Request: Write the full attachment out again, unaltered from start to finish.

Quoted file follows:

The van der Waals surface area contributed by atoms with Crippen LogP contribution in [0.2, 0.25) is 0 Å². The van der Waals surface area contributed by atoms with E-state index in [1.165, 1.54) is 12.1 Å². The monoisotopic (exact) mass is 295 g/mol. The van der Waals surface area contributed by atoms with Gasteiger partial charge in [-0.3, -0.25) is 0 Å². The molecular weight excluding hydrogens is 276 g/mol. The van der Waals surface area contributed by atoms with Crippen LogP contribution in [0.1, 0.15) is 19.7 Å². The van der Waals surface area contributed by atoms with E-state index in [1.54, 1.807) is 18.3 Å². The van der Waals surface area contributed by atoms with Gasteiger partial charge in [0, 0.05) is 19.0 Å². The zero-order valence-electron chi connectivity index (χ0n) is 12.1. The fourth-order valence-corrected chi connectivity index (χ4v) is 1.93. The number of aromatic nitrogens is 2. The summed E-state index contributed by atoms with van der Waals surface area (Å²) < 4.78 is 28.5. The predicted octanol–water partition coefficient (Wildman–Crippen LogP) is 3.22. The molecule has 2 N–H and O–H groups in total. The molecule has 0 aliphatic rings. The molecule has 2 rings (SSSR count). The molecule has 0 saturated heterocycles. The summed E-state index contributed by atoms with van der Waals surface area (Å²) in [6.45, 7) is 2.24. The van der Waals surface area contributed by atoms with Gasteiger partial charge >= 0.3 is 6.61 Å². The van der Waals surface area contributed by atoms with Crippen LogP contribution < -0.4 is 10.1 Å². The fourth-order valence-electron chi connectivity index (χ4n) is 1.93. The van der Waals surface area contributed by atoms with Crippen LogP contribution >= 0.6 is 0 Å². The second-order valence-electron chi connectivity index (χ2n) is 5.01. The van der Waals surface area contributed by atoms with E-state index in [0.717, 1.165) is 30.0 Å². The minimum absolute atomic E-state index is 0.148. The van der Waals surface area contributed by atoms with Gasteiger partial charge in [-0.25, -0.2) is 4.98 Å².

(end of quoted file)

The van der Waals surface area contributed by atoms with Crippen LogP contribution in [0.2, 0.25) is 0 Å². The van der Waals surface area contributed by atoms with E-state index in [1.165, 1.54) is 12.1 Å². The monoisotopic (exact) mass is 295 g/mol. The van der Waals surface area contributed by atoms with Gasteiger partial charge in [-0.3, -0.25) is 0 Å². The molecular weight excluding hydrogens is 276 g/mol. The van der Waals surface area contributed by atoms with Crippen LogP contribution in [0.1, 0.15) is 19.7 Å². The van der Waals surface area contributed by atoms with E-state index in [1.54, 1.807) is 18.3 Å². The van der Waals surface area contributed by atoms with Gasteiger partial charge in [0, 0.05) is 19.0 Å². The zero-order valence-electron chi connectivity index (χ0n) is 12.1. The fourth-order valence-corrected chi connectivity index (χ4v) is 1.93. The number of aromatic nitrogens is 2. The summed E-state index contributed by atoms with van der Waals surface area (Å²) < 4.78 is 28.5. The predicted octanol–water partition coefficient (Wildman–Crippen LogP) is 3.22. The molecule has 2 N–H and O–H groups in total. The molecule has 0 aliphatic rings. The molecule has 2 rings (SSSR count). The molecule has 0 saturated heterocycles. The summed E-state index contributed by atoms with van der Waals surface area (Å²) in [6.45, 7) is 2.24. The van der Waals surface area contributed by atoms with Gasteiger partial charge >= 0.3 is 6.61 Å². The van der Waals surface area contributed by atoms with Crippen LogP contribution < -0.4 is 10.1 Å². The fourth-order valence-electron chi connectivity index (χ4n) is 1.93. The van der Waals surface area contributed by atoms with Crippen LogP contribution >= 0.6 is 0 Å². The second-order valence-electron chi connectivity index (χ2n) is 5.01. The van der Waals surface area contributed by atoms with E-state index in [0.717, 1.165) is 30.0 Å². The minimum absolute atomic E-state index is 0.148. The van der Waals surface area contributed by atoms with Gasteiger partial charge in [-0.25, -0.2) is 4.98 Å².